Significant amounts of waste thermal energy can be stored below ground over the summer and recovered in winter. Such approaches have enormous potential within heat pump schemes. Woods, a Fellow at St John’s College, has been working with IEEF researchers to develop a plan to reduce the College’s carbon emissions associated with heating and powering its historic buildings.

The College plans to replace all its gas heating on the main site with high-temperature heat pumps. These heat pumps require a source of thermal energy, and IEEF researchers are exploring the relative merits of using the River Cam, extracting heat from boreholes on the Backs or using air heat exchangers.

“Based on the technology we’ve got right now, we estimate we can reduce the carbon emissions of St John’s College by about 45 percent,” said Woods. “The main reason we can’t reduce it any further is that the electricity supply in the national grid has a carbon intensity of about 220 grams per kilowatt hour, and the heat pumps are powered by this electricity. As the electricity system becomes decarbonised, the associated carbon emissions of our heating system will fall.”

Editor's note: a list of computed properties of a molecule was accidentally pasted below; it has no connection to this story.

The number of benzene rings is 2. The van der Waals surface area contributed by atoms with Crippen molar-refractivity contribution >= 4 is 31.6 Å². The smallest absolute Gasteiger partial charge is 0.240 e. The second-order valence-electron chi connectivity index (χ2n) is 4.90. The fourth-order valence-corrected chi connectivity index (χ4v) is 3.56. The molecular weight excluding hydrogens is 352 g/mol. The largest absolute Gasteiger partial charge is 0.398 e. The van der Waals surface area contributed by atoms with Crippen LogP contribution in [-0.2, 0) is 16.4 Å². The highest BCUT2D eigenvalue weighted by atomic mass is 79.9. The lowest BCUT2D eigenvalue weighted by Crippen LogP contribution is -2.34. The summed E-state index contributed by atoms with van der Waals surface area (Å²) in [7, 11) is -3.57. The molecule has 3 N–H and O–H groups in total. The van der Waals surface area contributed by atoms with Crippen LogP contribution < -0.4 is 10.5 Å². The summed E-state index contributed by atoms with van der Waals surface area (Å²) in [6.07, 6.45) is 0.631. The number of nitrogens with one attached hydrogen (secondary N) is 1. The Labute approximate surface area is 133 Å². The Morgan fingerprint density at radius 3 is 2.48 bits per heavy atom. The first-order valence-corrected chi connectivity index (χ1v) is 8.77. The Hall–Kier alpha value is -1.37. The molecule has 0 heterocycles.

IEEF researchers are also working to improve superfast battery charging systems by speeding up the removal of associated waste heat; working to improve the performance of wind turbines by developing new lubricants that can withstand the extreme conditions inside turbines, thereby preventing wear but also reducing drag; and working to retain the CO2 stored in peatlands while preserving farming capacity, through management of the water table.

“The researchers at the IEEF are working incredibly hard to develop solutions to support the energy transition, in collaboration with the companies who will help deliver that transition,” said Woods. “This is an exciting time for the University and through pioneering research and collaboration we can make a material impact in building a zero-carbon world.”

Images of IEEF experiments (top to bottom):

1. Laboratory model of a hot air plume in a building
2. Visualisation of the separation of particles from a fluid in a particle-driven flow
3. Experimental model of a bubble mixing system used for destratification of reservoirs
4. Viscous fingers which can develop as CO2 displaces water in a saline aquifer 

Images by Dr Nicola Mingotti